[Sep/5] Welcome to ECE 454, class website online.
course goes beyond prior programming courses to teach students to better
understand computer hardware, operating systems, and compilers from a
programmer's perspective. In particular this course leverages this improved
understanding to allow students to program for good performance. Students
will learn how to measure and understand program execution and behavior, how
to get the most out of an optimizing compiler, how memory is allocated and
managed, and how to exploit caches and the memory hierarchy. Furthermore,
students will learn about current trends in multicore, multithreaded, and
data parallel hardware, how to exploit parallelism in their programs, the
fundamentals of parallel architectures and synchronization techniques, and
the recent trend of distributed data analytics (e.g., big data analytics)
---these latter topics are relatively new to undergraduate curricula and in
increasing demand in industry. Students will get hands-on experience with
most topics through programming assignments.
site provides instructor's lecture notes and all lab-related information.
announcements and the course discussion is on the Piazza web site.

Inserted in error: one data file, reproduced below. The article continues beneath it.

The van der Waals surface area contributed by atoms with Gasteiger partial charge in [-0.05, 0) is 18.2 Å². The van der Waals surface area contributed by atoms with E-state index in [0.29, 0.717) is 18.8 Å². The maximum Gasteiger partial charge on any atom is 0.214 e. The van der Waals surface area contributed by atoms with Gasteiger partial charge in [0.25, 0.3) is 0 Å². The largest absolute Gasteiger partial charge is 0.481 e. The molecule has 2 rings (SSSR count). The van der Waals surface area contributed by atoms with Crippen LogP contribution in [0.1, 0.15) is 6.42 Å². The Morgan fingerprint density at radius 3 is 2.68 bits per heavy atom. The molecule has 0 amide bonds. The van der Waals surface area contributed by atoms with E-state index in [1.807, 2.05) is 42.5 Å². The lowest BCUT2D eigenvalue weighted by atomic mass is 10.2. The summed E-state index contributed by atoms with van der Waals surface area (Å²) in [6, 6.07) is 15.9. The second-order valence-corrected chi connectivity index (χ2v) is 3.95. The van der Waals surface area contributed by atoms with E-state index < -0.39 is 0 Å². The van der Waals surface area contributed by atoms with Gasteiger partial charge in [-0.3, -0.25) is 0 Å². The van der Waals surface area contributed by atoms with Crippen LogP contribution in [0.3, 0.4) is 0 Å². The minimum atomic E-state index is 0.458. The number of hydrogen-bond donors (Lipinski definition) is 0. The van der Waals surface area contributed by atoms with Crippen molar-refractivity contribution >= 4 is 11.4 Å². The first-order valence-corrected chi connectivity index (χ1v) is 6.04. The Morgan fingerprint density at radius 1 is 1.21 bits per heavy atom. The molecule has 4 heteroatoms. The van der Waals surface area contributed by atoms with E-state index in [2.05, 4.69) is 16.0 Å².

grades are available at the UofT portal site.
is no required textbook for this course.
Systems: A Programmer's Perspective (2nd Edition), Randal E. Bryant and
David R. O'Hallaron, Prentice Hall, 2010
syllabus provides an overview of the course.
lecture and lab times and office hours are shown below:
Lecture Times: Tue, Wed, Fri 10-11am (GB303)
Office Hours: Tue 3-4pm (BA4142)
Midterm exam: October 27, 2014, Monday, 7-9PM, Location: GB 404, 405
Final exam: 40%
Midterm exam: 25%
Lab assignment: 35% (15%, 20%, 25%, 20%, 20% respectively for each lab
Bonus points for answering questions on Piazza:
every instructor endorsed answer will get 0.5 bonus points, 2 bonus points
Missed Labs: Missed labs will be made up on a case-by-case basis.
Please have appropriate documentation (i.e. doctor's note, etc...)
Cheating: Each group should work independently. You may confer with
each other, but your work should be your own. You should understand your code
well enough to describe it to the TA and make simple changes to it when asked
provide anonymous course feedback by posting anonymous notes on Piazza.